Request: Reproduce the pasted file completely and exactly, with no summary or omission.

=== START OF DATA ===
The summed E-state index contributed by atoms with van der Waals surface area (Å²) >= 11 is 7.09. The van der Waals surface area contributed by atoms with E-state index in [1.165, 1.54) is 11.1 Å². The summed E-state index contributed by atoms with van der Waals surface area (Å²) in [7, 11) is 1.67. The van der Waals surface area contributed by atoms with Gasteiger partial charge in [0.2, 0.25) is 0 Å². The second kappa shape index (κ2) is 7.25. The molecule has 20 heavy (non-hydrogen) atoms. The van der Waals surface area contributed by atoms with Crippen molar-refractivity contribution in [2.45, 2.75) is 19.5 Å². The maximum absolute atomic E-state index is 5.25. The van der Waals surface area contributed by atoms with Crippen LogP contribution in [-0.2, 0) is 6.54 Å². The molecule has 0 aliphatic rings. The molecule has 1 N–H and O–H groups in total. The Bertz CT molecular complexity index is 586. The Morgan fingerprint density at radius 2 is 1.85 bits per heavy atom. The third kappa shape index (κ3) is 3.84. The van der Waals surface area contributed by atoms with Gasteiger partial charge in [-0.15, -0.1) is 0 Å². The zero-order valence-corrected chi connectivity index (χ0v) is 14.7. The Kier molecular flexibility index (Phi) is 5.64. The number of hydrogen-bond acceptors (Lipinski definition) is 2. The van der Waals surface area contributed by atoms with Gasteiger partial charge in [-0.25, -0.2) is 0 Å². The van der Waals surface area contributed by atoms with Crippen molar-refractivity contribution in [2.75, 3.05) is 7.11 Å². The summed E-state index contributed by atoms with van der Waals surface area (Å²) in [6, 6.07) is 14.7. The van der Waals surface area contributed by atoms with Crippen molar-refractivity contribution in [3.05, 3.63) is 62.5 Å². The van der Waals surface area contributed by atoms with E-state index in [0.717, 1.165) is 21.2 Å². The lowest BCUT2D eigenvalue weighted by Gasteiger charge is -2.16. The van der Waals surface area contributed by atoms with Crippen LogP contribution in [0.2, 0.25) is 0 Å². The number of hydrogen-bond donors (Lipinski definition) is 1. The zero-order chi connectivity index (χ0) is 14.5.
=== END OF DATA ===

The summed E-state index contributed by atoms with van der Waals surface area (Å²) >= 11 is 7.09. The van der Waals surface area contributed by atoms with E-state index in [1.165, 1.54) is 11.1 Å². The summed E-state index contributed by atoms with van der Waals surface area (Å²) in [7, 11) is 1.67. The van der Waals surface area contributed by atoms with Gasteiger partial charge in [0.2, 0.25) is 0 Å². The second kappa shape index (κ2) is 7.25. The molecule has 20 heavy (non-hydrogen) atoms. The van der Waals surface area contributed by atoms with Crippen molar-refractivity contribution in [2.45, 2.75) is 19.5 Å². The maximum absolute atomic E-state index is 5.25. The van der Waals surface area contributed by atoms with Crippen LogP contribution in [-0.2, 0) is 6.54 Å². The molecule has 0 aliphatic rings. The molecule has 1 N–H and O–H groups in total. The Bertz CT molecular complexity index is 586. The Morgan fingerprint density at radius 2 is 1.85 bits per heavy atom. The third kappa shape index (κ3) is 3.84. The van der Waals surface area contributed by atoms with Gasteiger partial charge in [-0.15, -0.1) is 0 Å². The zero-order valence-corrected chi connectivity index (χ0v) is 14.7. The Kier molecular flexibility index (Phi) is 5.64. The number of hydrogen-bond acceptors (Lipinski definition) is 2. The van der Waals surface area contributed by atoms with Gasteiger partial charge in [-0.25, -0.2) is 0 Å². The van der Waals surface area contributed by atoms with Crippen molar-refractivity contribution in [2.75, 3.05) is 7.11 Å². The summed E-state index contributed by atoms with van der Waals surface area (Å²) in [6, 6.07) is 14.7. The van der Waals surface area contributed by atoms with Crippen molar-refractivity contribution in [3.05, 3.63) is 62.5 Å². The van der Waals surface area contributed by atoms with E-state index in [0.717, 1.165) is 21.2 Å². The lowest BCUT2D eigenvalue weighted by Gasteiger charge is -2.16. The van der Waals surface area contributed by atoms with Crippen LogP contribution in [0.2, 0.25) is 0 Å². The number of hydrogen-bond donors (Lipinski definition) is 1. The zero-order chi connectivity index (χ0) is 14.5.